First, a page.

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  • 💰 Security, Funded #146 - AI's Got 99 Problems, But CRM Ain't One

💰 Security, Funded #146 - AI's Got 99 Problems, But CRM Ain't One

Insights for the week of May 27, 2024

Security, Funded is a weekly deep dive into cybersecurity funding and industry news captured and analyzed by Mike Privette. This week’s issue is presented together with Wiz, Nudge Security, and iVerify.

Hey there,

I hope you had a great weekend!

Tech software didn’t have a great week last week. Salesforce showed signs of demand weakness and missed hitting its numbers for the first time in 73 quarters 😲. Other software players also missed earnings, sending the collective tech sector downward.

Salesforce cited missing their numbers (which was hardly a miss) because companies are spending more on AI these days, which leaves them with less money to spend on core software like CRMs. Markets like to overcorrect on things like this, and publicly traded software companies took an L across the board last week. We’re just starting to see how this will play out with public cyber companies, and market corrections aside, it’s worth looking at how this will affect the cybersecurity industry.

More IT budgets are being used on AI - which is no surprise given the rush to inject AI into all parts of a business and product offerings. From a security standpoint, this means that more money will be (or already is) going to secure AI applications and AI business use cases. This may not mean buying tons of “AI Security” or “Security for AI” products (much to the chagrin of many reading this), but it does mean a more focused effort on securing new business efforts using AI. Focus = time, priority, and money.

Onward to this week's issue.


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😎 Vibe Check

Does your cyber budget for the rest of 2024 have a carve-out for securing the use of AI?

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Last issue’s vibe check:
What do you see as the biggest economic challenge for your company's security program over the next 12 months?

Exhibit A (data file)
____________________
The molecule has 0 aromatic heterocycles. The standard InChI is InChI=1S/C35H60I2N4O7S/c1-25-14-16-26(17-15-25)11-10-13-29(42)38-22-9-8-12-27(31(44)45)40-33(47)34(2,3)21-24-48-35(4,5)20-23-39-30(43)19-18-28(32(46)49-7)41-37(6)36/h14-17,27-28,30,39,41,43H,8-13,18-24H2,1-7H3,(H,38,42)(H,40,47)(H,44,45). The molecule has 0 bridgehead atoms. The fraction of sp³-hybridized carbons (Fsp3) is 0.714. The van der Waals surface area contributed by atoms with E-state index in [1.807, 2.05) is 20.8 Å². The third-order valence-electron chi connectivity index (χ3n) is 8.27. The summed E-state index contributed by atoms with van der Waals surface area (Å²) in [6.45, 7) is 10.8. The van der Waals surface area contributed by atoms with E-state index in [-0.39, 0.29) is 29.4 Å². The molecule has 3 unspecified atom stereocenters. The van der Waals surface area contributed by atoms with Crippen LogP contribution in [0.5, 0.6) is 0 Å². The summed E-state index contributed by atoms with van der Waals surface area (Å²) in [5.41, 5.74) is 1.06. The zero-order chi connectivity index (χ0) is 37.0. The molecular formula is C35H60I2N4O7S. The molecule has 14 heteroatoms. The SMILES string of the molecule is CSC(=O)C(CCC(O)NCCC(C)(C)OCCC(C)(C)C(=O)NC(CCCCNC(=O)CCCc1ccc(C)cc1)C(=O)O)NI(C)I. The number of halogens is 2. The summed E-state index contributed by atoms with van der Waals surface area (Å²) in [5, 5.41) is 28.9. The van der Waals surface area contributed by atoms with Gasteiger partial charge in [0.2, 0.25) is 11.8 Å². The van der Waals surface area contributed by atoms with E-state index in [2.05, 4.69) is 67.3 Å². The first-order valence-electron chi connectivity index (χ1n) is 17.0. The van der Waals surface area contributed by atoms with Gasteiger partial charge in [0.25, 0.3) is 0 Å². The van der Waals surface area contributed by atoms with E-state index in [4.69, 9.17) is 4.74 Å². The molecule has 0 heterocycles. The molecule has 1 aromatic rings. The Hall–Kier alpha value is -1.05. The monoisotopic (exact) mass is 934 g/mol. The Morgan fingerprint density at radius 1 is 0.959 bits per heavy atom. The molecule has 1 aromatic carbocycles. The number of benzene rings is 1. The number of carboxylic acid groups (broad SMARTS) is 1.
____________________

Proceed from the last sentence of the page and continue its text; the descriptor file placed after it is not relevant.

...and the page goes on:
🟨🟨🟨⬜️⬜️⬜️ 💰 Increased prices for cyber tools and services (12)
🟩🟩🟩🟩🟩🟩 ❌ Budget constraints/cuts (26)
🟨🟨🟨🟨⬜️⬜️ 🆙 Rising costs of cyber insurance (21)
🟨🟨🟨⬜️⬜️⬜️ 🥹 Hiring challenges (16)
75 Votes

Last week’s vibe check made people feel like we’re not out of the budget-cutting woods yet. Budget reconciliation is starting to kick in since we're almost halfway through the calendar year. The normal flow is to have a tight spending Q1, relax a little on Q2 to spend some, recalibrate in Q3 to spend a bit less, and then realize you have a budget surplus in Q4 (if you’re doing well) or cut back even harder if you’re not doing well.

The most interesting response was the rising costs of cyber insurance, which came in at number two. As more breaches happen, more insurance claims are filed, and more money is paid out, premiums will really have to adjust. Insurance companies are really good at making money, and they really hate having to pay money out. Interestingly enough, breaches have only ever gone up since the introduction of cyber risk insurance. 👀 

“The other items are near constants, but the dramatic change in premiums are a knock on already constrained budgets with larger implications to the business.”

💰 Market Summary

  • 4 companies raised $44.7M across 4 unique product categories in 2 countries

  • 1 company was acquired or had a merger event across 1 unique product category

  • 100% of funding went to product-based cybersecurity companies

  • 3 public cyber companies had an earnings report

📸 YoY Snapshot

This is a rolling 12-week chart comparing funding and acquisitions each week in a year-over-year (YoY) view between 2023 and 2024.

Last week was the second-lowest week of cybersecurity funding for 2024. This same post-RSA dip occurred in 2023, but unlike in 2023, this week, only one-third of the transactions occurred.

Also, it was an unusually quiet week on the M&A front, with only one transaction, but still a high-profile one to boot.

🤙 Earnings Reports

Here are notable earnings reports from public cybersecurity companies. This section is Powered by Quartr, where I track all the latest earning reports.

Earnings reports this week: Okta, SentinelOne, and Zscaler

Okta (OKTA)

The Teflon Don of the cybersecurity world, Okta, had strong Q1 results mostly on the back of large public sector deals. I call Okta the Teflon Don because companies don't stop buying their services no matter how many breaches they have.